She established her own network of agents called HECKLER, whose activities and missions she coordinated with great success from sabotaging German communication lines to smuggling downed British airmen out of the country.
German counterintelligence inevitably learned about HECKLER and were soon offering generous bounties for the capture of the “Lady with the Limp” or simply the “Limping Lady” as they called her. The Gestapo went as far as to say that she was the most dangerous of all the Allied spies and the one they most wanted to get their hands on.
Despite all the precautions Hall had taken, the Gestapo net soon began to tighten around her and her operatives. Realizing that capture was imminent as the rest of France fell to the Germans in late 1942, Hall decided to make a daring escape across the Pyrenees on foot in the dead of winter.
She did not tell her guide about her prosthetic leg, which she had nicknamed “Cuthbert.” The journey took her over mountain passes 7,500 feet in altitude, and sometimes she had to cover as much as 50 miles in two days, which was incredibly painful with her prosthetic leg.
When she was able to send a message to the SOE in Britain, they asked how the journey was going. She mentioned that Cuthbert had been giving her trouble, to which they replied that she should simply “eliminate” him, not realizing who — or, rather, what — Cuthbert really was.
Hall managed to reach Spain safely, but once there she was arrested at a train station and charged with having entered the country illegally.
After a stay of six weeks in a Spanish prison, she was able to contact American officials in Barcelona who managed to secure her release. She continued to work for the SOE from Madrid.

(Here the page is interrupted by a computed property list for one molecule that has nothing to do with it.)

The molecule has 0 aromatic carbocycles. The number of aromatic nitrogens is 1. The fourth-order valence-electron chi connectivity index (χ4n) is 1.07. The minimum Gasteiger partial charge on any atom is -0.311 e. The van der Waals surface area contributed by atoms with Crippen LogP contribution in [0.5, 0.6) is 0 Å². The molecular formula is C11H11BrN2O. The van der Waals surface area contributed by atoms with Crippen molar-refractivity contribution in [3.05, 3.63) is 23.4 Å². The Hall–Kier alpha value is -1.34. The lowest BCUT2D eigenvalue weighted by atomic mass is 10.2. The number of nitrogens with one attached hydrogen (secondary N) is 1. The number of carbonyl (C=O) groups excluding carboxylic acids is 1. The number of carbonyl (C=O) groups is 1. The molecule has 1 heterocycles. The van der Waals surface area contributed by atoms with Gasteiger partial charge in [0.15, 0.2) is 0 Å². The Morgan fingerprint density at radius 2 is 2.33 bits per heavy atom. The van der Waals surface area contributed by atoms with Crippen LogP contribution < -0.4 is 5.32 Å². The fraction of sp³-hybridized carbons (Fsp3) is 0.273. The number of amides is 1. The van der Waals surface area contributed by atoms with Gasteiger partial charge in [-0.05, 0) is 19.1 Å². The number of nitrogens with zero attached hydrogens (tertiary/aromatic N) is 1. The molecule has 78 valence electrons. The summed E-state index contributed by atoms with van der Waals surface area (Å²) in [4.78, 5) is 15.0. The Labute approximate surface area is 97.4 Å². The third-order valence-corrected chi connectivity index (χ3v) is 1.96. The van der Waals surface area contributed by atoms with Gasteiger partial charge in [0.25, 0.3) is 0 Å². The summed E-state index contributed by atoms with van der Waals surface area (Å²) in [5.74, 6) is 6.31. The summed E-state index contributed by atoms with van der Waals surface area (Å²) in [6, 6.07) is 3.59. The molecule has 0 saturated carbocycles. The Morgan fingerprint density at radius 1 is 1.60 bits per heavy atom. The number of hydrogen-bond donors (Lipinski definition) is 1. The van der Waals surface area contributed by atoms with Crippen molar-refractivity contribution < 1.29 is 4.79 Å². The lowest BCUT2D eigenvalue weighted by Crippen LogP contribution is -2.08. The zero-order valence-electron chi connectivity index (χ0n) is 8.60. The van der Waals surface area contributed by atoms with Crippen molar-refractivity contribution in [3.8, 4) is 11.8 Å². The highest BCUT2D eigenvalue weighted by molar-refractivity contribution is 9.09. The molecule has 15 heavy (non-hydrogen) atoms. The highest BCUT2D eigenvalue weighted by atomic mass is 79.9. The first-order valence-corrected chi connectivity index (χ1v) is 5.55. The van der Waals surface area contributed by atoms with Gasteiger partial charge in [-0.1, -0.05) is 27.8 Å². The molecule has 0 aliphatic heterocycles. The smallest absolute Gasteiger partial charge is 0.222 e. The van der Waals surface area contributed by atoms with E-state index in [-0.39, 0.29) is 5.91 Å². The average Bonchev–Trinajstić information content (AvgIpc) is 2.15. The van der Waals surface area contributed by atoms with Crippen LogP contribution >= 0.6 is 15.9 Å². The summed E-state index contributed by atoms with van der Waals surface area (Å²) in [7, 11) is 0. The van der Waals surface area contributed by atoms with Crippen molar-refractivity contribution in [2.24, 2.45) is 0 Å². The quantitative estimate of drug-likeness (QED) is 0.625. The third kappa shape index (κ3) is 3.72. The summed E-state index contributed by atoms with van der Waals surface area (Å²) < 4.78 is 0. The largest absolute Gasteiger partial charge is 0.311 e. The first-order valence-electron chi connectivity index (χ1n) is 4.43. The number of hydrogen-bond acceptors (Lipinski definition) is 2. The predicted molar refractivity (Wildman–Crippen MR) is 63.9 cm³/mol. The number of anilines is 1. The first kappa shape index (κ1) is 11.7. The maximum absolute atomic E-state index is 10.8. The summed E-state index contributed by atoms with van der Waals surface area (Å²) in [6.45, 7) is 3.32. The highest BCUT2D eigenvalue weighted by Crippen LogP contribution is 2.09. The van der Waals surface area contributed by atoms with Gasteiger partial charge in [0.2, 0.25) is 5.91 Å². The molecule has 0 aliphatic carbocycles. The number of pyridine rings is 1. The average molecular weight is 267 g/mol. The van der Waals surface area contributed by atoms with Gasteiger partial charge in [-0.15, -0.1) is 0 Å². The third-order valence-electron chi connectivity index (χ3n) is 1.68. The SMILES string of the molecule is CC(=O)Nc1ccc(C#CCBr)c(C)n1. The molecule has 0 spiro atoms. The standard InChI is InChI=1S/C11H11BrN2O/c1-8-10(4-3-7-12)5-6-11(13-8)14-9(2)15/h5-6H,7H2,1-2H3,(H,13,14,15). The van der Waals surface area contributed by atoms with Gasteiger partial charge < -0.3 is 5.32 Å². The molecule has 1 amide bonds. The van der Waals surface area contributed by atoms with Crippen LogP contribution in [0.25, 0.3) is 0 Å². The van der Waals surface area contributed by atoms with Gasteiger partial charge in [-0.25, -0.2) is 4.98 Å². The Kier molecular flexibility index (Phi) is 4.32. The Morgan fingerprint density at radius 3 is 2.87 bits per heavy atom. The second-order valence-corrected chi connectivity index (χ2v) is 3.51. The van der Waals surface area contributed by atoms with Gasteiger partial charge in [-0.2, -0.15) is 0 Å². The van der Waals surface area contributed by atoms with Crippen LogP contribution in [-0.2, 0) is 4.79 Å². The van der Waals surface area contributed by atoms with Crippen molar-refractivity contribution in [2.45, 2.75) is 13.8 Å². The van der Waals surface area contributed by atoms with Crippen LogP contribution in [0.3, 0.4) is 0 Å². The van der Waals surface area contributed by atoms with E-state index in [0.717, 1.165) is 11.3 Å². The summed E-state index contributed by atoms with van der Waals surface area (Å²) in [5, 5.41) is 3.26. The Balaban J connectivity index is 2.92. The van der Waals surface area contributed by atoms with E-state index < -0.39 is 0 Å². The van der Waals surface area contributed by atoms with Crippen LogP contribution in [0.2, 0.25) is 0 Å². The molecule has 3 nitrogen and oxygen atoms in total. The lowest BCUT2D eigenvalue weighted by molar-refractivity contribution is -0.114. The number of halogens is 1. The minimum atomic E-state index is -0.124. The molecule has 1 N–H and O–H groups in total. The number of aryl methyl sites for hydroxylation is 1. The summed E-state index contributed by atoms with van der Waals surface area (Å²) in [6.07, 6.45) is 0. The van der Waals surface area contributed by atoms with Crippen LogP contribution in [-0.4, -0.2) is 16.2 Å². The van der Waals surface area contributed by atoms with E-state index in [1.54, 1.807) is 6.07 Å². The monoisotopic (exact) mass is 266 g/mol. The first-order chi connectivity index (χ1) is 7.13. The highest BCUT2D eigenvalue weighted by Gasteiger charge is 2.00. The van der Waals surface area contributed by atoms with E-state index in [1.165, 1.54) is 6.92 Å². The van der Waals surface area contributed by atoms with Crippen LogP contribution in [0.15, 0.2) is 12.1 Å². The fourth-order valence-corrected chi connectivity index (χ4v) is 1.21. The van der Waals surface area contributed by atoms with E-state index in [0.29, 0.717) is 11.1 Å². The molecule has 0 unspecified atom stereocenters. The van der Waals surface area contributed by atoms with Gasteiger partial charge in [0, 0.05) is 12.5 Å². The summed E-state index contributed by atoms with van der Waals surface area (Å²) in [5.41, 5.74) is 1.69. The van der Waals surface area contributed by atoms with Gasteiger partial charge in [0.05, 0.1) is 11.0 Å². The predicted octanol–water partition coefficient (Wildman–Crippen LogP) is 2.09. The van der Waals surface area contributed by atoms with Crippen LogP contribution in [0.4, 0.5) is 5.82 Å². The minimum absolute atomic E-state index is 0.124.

In 1943, she was made a Member of the Order of the British Empire (MBE) – a great honor, especially for a non-British citizen.
After this, Hall joined the American Office of Strategic Services (OSS), the United States’ wartime intelligence agency, and requested that she be allowed to return to France to continue fighting the Germans there.
She was smuggled back into the country and assumed the disguise of a rural peasant woman, a task for which she dyed her hair gray, shuffled like an old lady, and even had her teeth fillings altered to match the style of French dentistry.
Under this new identity, she assisted with coordinating supply drops for Resistance troops and then Allied troops who were advancing through France after the D-Day landings.
She also reported on German troop movements and sabotaged German supply lines and communications, tasks which she and her team performed flawlessly. In September 1944, the OSS decided that she had done enough, and she was pulled out of France.
For the role she played in the Allied war effort, she was awarded the Distinguished Service Cross, and was the only female civilian to receive this decoration in WWII.
President Truman wished to present her with the award personally in a public ceremony, but Hall politely refused this request as she did not want her identity to be known.
After the war, she worked for the CIA until 1966 when she retired. She lived out the rest of her days in peace and passed away at the age of 76 in 1982.
Virginia Hall, the “Lady with the Limp,” will long be remembered as one of the greatest American spies of the Second World War.